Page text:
|Publication number||US5990416 A|
|Application number||US 09/061,827|
|Publication date||Nov 23, 1999|
|Filing date||Apr 16, 1998|
|Priority date||Apr 16, 1998|
|Publication number||061827, 09061827, US 5990416 A, US 5990416A, US-A-5990416, US5990416 A, US5990416A|
|Inventors||Charles F. Windisch, Jr., Gregory J. Exarhos|
|Original Assignee||Battelle Memorial Institute|
|Export Citation||BiBTeX, EndNote, RefMan|
|Patent Citations (3), Non-Patent Citations (8), Referenced by (17), Classifications (7), Legal Events (9)|
|External Links: USPTO, USPTO Assignment, Espacenet|
This invention was made with Government support under Contract DE-AC06-76RLO 1830 awarded by the U.S. Department of Energy. The Government has certain rights in the invention.
The present invention is a metal oxide film and method of making same. The metal oxide film is a transparent conductive film and the method relies upon reducing a metal in the metal oxide film.
Photovoltaic cells for converting light to electricity have been implemented in products from remote electrical supply systems to calculators. Flat panel displays for computers, televisions and calculators are also widely used. Photovoltaic cells and flat panel displays consist of a semiconductor coated with a transparent conductive metal oxide thin film. In a photovoltaic cell, the semiconductor material is where the light is converted to electricity, and the conductive thin film collects the electricity and conducts it to a buss. The conductive thin film also serves to protect the semiconductor from dust and environmental degradation. In a photovoltaic cell, the coating must be optically transparent to permit light to reach the semiconductor, and in a flat panel display, the coating must be optically clear in order to see the information on the display, hence the adjectives transparent conductive. Because the only known materials to exhibit these properties are metal oxides, and because light transmission is improved with thinner rather than thicker layers of the material, they are fully specified as transparent conductive metal oxide thin film.
These films are presently made by several process, for example sputtering, spray pyrolysis, chemical vapor deposition, and dip coating. In order to have the desired properties of transparency and conductivity, the sputtered or deposited material must have from about 1 to about 2 atomic percent of the metal in the metal oxide in a reduced state. Outside that range, either the transparency, conductivity or both suffer. It is very difficult to control the sputtering and chemical vapor deposition processes in terms of the amount of material that is reduced. Thus, the resulting metal oxide coating must be tested to identify those with the desired characteristics of transparency and conductiivity.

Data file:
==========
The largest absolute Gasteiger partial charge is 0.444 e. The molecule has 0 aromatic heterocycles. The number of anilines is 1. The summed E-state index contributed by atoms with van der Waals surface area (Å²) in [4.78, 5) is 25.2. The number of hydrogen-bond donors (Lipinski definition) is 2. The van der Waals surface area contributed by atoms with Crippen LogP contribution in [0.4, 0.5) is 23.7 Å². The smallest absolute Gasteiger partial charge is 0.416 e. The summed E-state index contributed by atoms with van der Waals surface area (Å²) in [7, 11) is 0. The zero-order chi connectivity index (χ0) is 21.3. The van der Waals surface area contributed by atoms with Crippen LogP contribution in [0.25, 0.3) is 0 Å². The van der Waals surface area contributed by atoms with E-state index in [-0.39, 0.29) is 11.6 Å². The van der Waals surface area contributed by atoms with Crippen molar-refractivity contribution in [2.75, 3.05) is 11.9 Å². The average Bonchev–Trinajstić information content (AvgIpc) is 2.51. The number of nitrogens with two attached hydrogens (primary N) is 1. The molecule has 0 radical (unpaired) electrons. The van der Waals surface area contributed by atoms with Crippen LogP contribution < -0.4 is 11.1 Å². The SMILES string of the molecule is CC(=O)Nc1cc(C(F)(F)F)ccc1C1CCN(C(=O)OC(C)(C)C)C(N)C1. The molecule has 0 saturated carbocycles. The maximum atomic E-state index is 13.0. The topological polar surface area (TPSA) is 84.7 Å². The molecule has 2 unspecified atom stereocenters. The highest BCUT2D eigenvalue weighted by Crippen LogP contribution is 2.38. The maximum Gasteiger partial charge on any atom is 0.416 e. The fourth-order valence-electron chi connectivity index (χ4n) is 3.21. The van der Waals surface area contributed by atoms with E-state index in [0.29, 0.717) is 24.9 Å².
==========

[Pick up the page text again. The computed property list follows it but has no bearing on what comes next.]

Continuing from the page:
Oxides that have been found to be most useful as transparent conductive metal oxide thin films are tin oxide (SnO2), indium tin oxide (InSnO2) and zinc oxide (ZnO).
A paper ELECTROCHEMICALLY REDUCED POLYCRYSTALLINE TIN OXIDE THIN FILMS, H.Feng, S. J. Laverty, P. Magure, J. Molloy, and B. J. Meenan, J. Electrochem. Soc. Vol. 143, No. 6, June 1996, reports conductivity enhancement in polycrystalline tin oxide thin films by electroplating copper onto sidewalls of the polycrystalline tin oxide thin films.
U.S. Pat. No. 4,000,346 to Dowell discusses optically transparent electrically conducting coatings of noble metal oxides. Dowell's films are made by brushing a noble metal salt solution onto an optically transparent substrate, followed by heating from about 350° C. to about 700° C. in an inert atmosphere to form the conductive layer. Disadvantages of this invention include, the high temperature necessary for formation of the conductive layer, and the need for an inert atmosphere.